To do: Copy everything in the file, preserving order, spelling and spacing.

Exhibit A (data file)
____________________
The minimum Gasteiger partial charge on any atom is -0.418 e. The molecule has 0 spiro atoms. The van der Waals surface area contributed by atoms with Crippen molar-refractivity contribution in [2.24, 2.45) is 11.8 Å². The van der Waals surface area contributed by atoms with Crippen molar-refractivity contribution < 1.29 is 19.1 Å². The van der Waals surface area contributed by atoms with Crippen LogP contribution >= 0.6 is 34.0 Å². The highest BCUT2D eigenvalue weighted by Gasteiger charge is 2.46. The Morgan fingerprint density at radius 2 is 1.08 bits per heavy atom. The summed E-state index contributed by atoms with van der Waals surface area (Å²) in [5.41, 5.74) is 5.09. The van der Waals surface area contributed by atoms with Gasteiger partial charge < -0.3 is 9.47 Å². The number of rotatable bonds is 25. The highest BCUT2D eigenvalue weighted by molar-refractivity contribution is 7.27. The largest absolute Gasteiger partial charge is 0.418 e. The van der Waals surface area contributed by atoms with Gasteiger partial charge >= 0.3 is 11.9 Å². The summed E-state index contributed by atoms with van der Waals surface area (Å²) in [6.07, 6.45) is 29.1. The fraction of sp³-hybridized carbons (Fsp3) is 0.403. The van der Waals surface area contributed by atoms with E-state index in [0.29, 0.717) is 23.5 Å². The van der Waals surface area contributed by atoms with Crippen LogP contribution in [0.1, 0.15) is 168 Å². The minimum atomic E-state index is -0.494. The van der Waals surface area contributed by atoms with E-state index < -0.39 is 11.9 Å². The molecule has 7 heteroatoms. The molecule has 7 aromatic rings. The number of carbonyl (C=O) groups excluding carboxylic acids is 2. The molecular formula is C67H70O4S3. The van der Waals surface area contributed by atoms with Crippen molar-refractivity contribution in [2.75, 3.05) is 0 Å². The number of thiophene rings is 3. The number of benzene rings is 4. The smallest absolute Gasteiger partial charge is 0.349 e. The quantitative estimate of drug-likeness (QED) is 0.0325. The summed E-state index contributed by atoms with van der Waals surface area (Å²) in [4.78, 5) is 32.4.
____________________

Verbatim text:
The minimum Gasteiger partial charge on any atom is -0.418 e. The molecule has 0 spiro atoms. The van der Waals surface area contributed by atoms with Crippen molar-refractivity contribution in [2.24, 2.45) is 11.8 Å². The van der Waals surface area contributed by atoms with Crippen molar-refractivity contribution < 1.29 is 19.1 Å². The van der Waals surface area contributed by atoms with Crippen LogP contribution >= 0.6 is 34.0 Å². The highest BCUT2D eigenvalue weighted by Gasteiger charge is 2.46. The Morgan fingerprint density at radius 2 is 1.08 bits per heavy atom. The summed E-state index contributed by atoms with van der Waals surface area (Å²) in [5.41, 5.74) is 5.09. The van der Waals surface area contributed by atoms with Gasteiger partial charge < -0.3 is 9.47 Å². The number of rotatable bonds is 25. The highest BCUT2D eigenvalue weighted by molar-refractivity contribution is 7.27. The largest absolute Gasteiger partial charge is 0.418 e. The van der Waals surface area contributed by atoms with Gasteiger partial charge >= 0.3 is 11.9 Å². The summed E-state index contributed by atoms with van der Waals surface area (Å²) in [6.07, 6.45) is 29.1. The fraction of sp³-hybridized carbons (Fsp3) is 0.403. The van der Waals surface area contributed by atoms with E-state index in [0.29, 0.717) is 23.5 Å². The van der Waals surface area contributed by atoms with Crippen LogP contribution in [0.1, 0.15) is 168 Å². The minimum atomic E-state index is -0.494. The van der Waals surface area contributed by atoms with E-state index < -0.39 is 11.9 Å². The molecule has 7 heteroatoms. The molecule has 7 aromatic rings. The number of carbonyl (C=O) groups excluding carboxylic acids is 2. The molecular formula is C67H70O4S3. The van der Waals surface area contributed by atoms with Crippen molar-refractivity contribution in [2.75, 3.05) is 0 Å². The number of thiophene rings is 3. The number of benzene rings is 4. The smallest absolute Gasteiger partial charge is 0.349 e. The quantitative estimate of drug-likeness (QED) is 0.0325. The summed E-state index contributed by atoms with van der Waals surface area (Å²) in [4.78, 5) is 32.4.